By Charmaine Engelsman-Robins
The slick, stylish nightclub marking its 70th anniversary this month (celebrated 9/2 featuring the Instigators) certainly belies the humble beginnings and questionable past of its seven decade history.
Since 1947, the Beach Club has been many things to many people. There’s not much on record of the Beach Club’s earliest years. It’s said that it began as a slightly-disrespectable, peanut-shells-on-the-floor hangout with mismatched tables and chairs, a long bar, miscellaneous motel ash trays, and a makeshift stage that could be moved or even removed to accommodate a larger-than-normal crowd of thirsty beachgoers, fishermen, and regulars.
As Siesta Key grew, the “BC” (as it was known) grew with it, changing through the decades to the flashy neon point you now see. By the 1960s and 70s, the Beach Club had cleaned up its act a bit, but was still gritty enough to feel just a little dangerous. Today’s newcomer would never suspect that in days gone by, bands performed in the unconditioned heat and smoky haze with darts flying past them to seek bull’s-eyes on the boards on either side of the stage, while a resident rat ran back and forth like a carnival shooting game target on a beam over the band members’ heads. (EUW, what?! Shhhhh…)
But soon “outsiders” discovered Siesta Key.The 1980s brought a burgeoning Key population. Tomcat Blake, who moved down from St. Louis and lived right around the corner from the club, wandered in one night to hear locals play impromptu, unrehearsed, random tunes. “Someday I’m going to play on that stage,” he remembers thinking. And he did, becoming one of the truest blues players in Florida, touring Europe with the infamous Rock Bottom and the Cutaways before settling in France; his old time blues are a huge hit with French musicians and music lovers. Fellow ex-pat Mike Shannon, aka Dan Electro, tore up the BC with his band, The Silvertones, before settling in Barcelona, Spain, where he too has blues enthusiasts flocking to his shows.
John Prestia relocated here from New York and “really dug” the beach bar vibe. He played the BC as a solo act, in the duo Chuck and John (with Chuck Caudill), and with his band, Pirate. Now approaching his second decade based in Nashville working for Tim McGraw and Faith Hill, John’s favorite memory of the Beach Club is the night his band was wailing inside while hurricane sidewinds wailed outside. When the power went out, John grabbed his acoustic guitar and strolled among the dimly-candlelit tables, playing and singing, dodging raindrops that leaked through the dilapidated roof.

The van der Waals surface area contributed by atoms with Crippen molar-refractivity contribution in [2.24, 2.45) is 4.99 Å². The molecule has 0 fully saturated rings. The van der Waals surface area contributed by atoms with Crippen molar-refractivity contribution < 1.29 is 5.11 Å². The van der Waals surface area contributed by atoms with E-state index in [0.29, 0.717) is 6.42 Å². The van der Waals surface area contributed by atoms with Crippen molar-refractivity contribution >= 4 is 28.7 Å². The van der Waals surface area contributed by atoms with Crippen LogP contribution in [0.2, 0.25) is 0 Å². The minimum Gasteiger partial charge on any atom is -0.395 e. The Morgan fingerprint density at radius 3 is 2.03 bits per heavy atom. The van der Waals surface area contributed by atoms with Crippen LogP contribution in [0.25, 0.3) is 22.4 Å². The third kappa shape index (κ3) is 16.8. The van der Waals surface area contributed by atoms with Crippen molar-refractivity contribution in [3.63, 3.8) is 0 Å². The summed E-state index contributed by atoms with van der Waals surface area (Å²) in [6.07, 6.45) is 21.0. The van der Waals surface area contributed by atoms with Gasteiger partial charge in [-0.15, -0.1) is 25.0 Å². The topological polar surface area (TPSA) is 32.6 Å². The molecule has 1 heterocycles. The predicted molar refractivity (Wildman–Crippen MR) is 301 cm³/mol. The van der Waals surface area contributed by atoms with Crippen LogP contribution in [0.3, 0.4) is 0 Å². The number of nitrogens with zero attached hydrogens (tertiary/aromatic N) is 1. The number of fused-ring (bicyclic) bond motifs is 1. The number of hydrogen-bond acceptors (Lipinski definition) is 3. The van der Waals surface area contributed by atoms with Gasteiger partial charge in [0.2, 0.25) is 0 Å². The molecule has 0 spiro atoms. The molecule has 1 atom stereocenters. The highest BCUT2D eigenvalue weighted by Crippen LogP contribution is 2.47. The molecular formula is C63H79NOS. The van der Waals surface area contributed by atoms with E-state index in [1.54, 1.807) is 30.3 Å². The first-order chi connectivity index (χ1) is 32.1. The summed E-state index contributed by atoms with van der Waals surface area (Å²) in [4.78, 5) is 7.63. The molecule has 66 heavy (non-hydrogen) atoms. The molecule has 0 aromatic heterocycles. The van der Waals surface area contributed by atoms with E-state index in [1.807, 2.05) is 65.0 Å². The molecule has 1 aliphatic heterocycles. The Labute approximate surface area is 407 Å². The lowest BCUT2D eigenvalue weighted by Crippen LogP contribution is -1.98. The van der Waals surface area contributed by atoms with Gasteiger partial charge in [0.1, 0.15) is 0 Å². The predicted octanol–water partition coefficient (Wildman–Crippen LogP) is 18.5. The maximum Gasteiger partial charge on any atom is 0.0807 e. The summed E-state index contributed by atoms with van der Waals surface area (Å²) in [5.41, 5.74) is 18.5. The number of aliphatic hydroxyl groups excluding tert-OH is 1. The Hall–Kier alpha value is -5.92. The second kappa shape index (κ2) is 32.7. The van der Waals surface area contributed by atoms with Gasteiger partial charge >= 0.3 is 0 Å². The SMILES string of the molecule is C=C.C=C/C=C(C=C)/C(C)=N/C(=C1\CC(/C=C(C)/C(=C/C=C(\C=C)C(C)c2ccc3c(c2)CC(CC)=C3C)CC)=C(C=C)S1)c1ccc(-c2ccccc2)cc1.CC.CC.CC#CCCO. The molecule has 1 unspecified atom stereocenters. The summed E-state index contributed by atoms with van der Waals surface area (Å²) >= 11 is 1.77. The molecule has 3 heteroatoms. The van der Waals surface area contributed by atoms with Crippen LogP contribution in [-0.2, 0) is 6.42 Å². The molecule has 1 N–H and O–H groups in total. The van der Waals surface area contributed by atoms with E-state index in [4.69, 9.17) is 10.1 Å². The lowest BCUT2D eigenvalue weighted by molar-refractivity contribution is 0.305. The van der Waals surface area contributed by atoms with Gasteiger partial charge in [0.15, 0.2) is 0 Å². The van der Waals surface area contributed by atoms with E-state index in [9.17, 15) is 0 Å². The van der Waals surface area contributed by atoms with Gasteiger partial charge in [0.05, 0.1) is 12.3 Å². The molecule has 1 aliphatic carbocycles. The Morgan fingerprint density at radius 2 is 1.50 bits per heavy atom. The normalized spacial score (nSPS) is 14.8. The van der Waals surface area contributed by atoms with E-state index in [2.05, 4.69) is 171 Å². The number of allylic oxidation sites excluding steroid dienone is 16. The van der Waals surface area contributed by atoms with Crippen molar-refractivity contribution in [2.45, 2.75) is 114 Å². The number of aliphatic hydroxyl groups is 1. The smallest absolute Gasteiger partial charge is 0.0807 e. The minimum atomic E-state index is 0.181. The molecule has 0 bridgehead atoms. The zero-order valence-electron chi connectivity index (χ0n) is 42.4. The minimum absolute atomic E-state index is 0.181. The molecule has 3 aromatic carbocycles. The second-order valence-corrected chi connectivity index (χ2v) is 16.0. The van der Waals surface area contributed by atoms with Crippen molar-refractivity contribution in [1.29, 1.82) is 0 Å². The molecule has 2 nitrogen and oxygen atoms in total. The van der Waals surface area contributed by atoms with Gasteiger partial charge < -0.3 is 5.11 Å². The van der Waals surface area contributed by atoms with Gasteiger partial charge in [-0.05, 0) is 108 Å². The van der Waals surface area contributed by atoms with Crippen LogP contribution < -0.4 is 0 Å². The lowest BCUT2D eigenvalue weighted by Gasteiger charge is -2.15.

From 1990 – 2000 the Beach Club, under its manager James Bianci, really took off. Cleaned up a bit but still boasting the old ambiance of its original little fireplace and stage, it was bursting at the seams most nights, showcasing top local bands and singles (Shark/606, Twinkle, the DTs, Stryker, Eclipse featuring Lynell, Marc Mosby and the Instigators, Paul Galestro and The Blynders, Mindy Simmons, the Hurricanes, Callie Chappell, Randy Marsh and R.P.M.) as well as occasional surprise national bands like Bad Company, who showed up with James’ blessing to try out material they’d be performing soon on tour. Area natives now known worldwide (Neil Larson, Richy Kicklighter, Willie Royal, Gregg Allman) hit the BC to perform, often unannounced, creating a hot spot that drew not only from the tri-county mainland but well beyond.
No reminiscence of Beach Club history would be complete without mention of (trumpet fanfare) The Halloween Costume Contests. The diverse Key population was reflected in contestants’ costumes, ranging from extravagantly expensive and professionally made Marie Antoinettes, Chers, naughty librarians, and clumsy mermaids to homemade, sometimes hard to identify originals, including one winner no one will ever forget:
He stepped up on stage wearing a full-body grey trash bag he’d cut leg holes and arm holes in and overstuffed full of wadded newspaper. Face covered in grey makeup, hair hidden in a grey rubber swim cap, on top of which sat an upright little child’s plastic chair secured by a bungee cord under his chin.
The puzzled crowd threw out a few random guesses but quickly gave up. The contestant approached the mike, arms held out in a “what else?” gesture, and told the crowd he was “used gum stuck under a chair.”
Following a three-count of stunned silence, the room absolutely erupted, laughing judges jumping to their feet and wildly whooping and cheering. The disappointed contestants in the expensive elaborate outfits were not amused, but everyone else was. ( Best. Costume. EVER.)
And the Beach Club beat goes on, changing with the times. Instead of word-of-mouth you can nowadays find out what’s going on there by checking the website.
Happy 70th, “BC;” here’s to many more.